Protests and memorial marches are expected today in Beirut, ultimately descending on the port area where a blast killed more than 200 people and injured thousands two years ago. Many are calling for justice after a probe into the blast has repeatedly stalled, accusing the Lebanese authorities of obstructing it in order to shield politicians and officials. Some are now demanding that the UN Human Rights Council dispatch an independent fact-finding mission to investigate. Human Rights Watch, Amnesty International, Legal Action Worldwide, Legal Agenda and the International Commission of Jurists joined calls for a UN-led mission yesterday. In a joint statement, the organisations said that the domestic investigation had been marred by “flagrant political interference, immunity for high-level political officials, lack of respect for the fair trial standards and due-process violations”. Two years on from the blast, there remains little hope of justice.

For more from Beirut-based journalist Bel Trew on the legacy of the port explosion, tune in to ‘The Globalist’ on Monocle 24.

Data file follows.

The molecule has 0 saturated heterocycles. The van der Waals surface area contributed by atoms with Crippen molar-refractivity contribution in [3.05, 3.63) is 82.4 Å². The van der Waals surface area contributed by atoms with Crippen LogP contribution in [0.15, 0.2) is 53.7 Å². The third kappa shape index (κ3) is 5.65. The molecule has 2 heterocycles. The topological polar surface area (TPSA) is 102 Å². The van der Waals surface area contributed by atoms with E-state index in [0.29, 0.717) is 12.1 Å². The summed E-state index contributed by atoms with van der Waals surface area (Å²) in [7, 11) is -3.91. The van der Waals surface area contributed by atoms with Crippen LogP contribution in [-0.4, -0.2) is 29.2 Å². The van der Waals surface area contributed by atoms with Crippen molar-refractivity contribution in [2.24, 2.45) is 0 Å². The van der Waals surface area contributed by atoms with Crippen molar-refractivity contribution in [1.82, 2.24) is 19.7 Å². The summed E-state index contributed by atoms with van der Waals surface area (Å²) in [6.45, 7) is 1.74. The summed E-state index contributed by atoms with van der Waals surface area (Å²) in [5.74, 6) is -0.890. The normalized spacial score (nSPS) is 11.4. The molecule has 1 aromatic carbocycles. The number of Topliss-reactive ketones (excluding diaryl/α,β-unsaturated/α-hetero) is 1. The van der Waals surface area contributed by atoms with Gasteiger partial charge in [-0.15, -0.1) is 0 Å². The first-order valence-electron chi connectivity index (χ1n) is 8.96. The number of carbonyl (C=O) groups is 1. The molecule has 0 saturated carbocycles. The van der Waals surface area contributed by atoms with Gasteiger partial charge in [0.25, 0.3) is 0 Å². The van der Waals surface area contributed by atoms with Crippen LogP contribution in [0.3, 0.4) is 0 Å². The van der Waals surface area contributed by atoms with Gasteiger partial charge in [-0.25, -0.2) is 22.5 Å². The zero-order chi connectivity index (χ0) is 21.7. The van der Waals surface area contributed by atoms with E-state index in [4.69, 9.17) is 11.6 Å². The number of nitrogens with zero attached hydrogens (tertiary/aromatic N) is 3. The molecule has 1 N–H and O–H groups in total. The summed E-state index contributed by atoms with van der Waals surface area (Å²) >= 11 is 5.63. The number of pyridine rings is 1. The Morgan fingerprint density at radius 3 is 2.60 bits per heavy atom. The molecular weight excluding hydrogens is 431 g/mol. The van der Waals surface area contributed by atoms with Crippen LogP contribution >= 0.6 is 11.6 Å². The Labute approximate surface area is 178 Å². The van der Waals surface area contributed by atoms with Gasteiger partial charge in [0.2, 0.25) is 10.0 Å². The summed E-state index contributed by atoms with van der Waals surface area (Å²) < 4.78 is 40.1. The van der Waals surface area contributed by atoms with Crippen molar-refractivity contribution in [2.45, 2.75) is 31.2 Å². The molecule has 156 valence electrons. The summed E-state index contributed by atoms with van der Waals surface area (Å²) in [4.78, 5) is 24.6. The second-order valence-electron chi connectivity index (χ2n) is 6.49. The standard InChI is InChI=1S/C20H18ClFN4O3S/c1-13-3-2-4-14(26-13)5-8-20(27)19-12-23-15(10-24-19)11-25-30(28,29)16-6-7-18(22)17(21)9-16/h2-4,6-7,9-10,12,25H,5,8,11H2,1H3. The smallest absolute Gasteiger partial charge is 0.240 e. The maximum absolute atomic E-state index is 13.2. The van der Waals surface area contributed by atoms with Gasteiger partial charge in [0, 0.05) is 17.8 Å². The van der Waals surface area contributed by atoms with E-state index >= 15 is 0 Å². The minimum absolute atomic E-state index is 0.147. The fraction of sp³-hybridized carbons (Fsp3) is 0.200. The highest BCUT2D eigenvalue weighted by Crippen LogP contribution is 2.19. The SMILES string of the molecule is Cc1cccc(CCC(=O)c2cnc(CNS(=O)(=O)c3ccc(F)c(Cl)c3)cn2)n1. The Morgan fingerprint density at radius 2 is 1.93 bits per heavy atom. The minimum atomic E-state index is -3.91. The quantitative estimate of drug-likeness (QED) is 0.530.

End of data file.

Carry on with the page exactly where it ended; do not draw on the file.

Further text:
Image: SF/Monika Rittershaus

Culture / Austria

Learning from history

One of the world’s most influential music and drama festivals, the Salzburger Festspiele was founded as a peace project in 1920, when Europe was recovering from the First World War. This year’s edition, which opened last week and runs until 31 August, once again comes at a time of great uncertainty, with the ongoing war in Ukraine, a global pandemic and a looming climate crisis.

Fittingly, the programme takes the festival back to its roots. It includes three operas that were composed during the First World War: Béla Bartók’s Bluebeard’s Castle, Leoš Janáček’s Katya Kabanova and Giacomo Puccini’s Il trittico. Salzburg will host 174 performances across 17 venues. This year’s festival will serve as “a platform to reflect on what these historic works can mean to us today,” Lukas Crepaz, executive director of the festival, tells Monocle. “It’s a way to open our minds and our hearts in this terrible situation.”

Hear more from Crepaz on the latest edition of ‘The Monocle Daily’ on Monocle 24.

Image: Alamy

Fashion / Italy

Back in the family